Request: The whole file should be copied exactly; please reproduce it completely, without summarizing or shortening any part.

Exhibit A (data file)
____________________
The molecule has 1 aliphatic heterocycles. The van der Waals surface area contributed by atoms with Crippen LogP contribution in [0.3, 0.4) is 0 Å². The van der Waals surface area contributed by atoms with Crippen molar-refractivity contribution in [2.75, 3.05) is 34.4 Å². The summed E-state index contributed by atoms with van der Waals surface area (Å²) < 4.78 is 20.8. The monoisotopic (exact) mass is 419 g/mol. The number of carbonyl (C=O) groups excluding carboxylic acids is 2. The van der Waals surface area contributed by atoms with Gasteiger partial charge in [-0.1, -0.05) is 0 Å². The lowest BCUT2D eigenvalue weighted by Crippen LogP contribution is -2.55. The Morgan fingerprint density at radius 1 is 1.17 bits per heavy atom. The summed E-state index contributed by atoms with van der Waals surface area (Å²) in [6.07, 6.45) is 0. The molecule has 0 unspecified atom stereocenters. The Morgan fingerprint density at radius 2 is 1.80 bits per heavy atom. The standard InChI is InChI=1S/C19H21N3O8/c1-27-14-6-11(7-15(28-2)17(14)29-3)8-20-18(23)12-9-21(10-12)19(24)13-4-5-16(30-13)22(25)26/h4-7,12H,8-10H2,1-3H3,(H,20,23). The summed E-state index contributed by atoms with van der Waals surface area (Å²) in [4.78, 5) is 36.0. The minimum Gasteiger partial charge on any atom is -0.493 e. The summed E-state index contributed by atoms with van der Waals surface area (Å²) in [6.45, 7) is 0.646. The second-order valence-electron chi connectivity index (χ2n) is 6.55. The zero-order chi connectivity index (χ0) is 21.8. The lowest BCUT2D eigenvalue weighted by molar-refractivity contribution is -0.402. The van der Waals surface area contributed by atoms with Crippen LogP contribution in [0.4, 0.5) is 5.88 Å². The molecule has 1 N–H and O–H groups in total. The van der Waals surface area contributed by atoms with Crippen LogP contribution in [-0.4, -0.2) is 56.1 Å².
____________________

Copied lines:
The molecule has 1 aliphatic heterocycles. The van der Waals surface area contributed by atoms with Crippen LogP contribution in [0.3, 0.4) is 0 Å². The van der Waals surface area contributed by atoms with Crippen molar-refractivity contribution in [2.75, 3.05) is 34.4 Å². The summed E-state index contributed by atoms with van der Waals surface area (Å²) < 4.78 is 20.8. The monoisotopic (exact) mass is 419 g/mol. The number of carbonyl (C=O) groups excluding carboxylic acids is 2. The van der Waals surface area contributed by atoms with Gasteiger partial charge in [-0.1, -0.05) is 0 Å². The lowest BCUT2D eigenvalue weighted by Crippen LogP contribution is -2.55. The Morgan fingerprint density at radius 1 is 1.17 bits per heavy atom. The summed E-state index contributed by atoms with van der Waals surface area (Å²) in [6.07, 6.45) is 0. The molecule has 0 unspecified atom stereocenters. The Morgan fingerprint density at radius 2 is 1.80 bits per heavy atom. The standard InChI is InChI=1S/C19H21N3O8/c1-27-14-6-11(7-15(28-2)17(14)29-3)8-20-18(23)12-9-21(10-12)19(24)13-4-5-16(30-13)22(25)26/h4-7,12H,8-10H2,1-3H3,(H,20,23). The summed E-state index contributed by atoms with van der Waals surface area (Å²) in [4.78, 5) is 36.0. The minimum Gasteiger partial charge on any atom is -0.493 e. The summed E-state index contributed by atoms with van der Waals surface area (Å²) in [6.45, 7) is 0.646. The second-order valence-electron chi connectivity index (χ2n) is 6.55. The zero-order chi connectivity index (χ0) is 21.8. The lowest BCUT2D eigenvalue weighted by molar-refractivity contribution is -0.402. The van der Waals surface area contributed by atoms with Crippen LogP contribution in [0.4, 0.5) is 5.88 Å². The molecule has 1 N–H and O–H groups in total. The van der Waals surface area contributed by atoms with Crippen LogP contribution in [-0.4, -0.2) is 56.1 Å².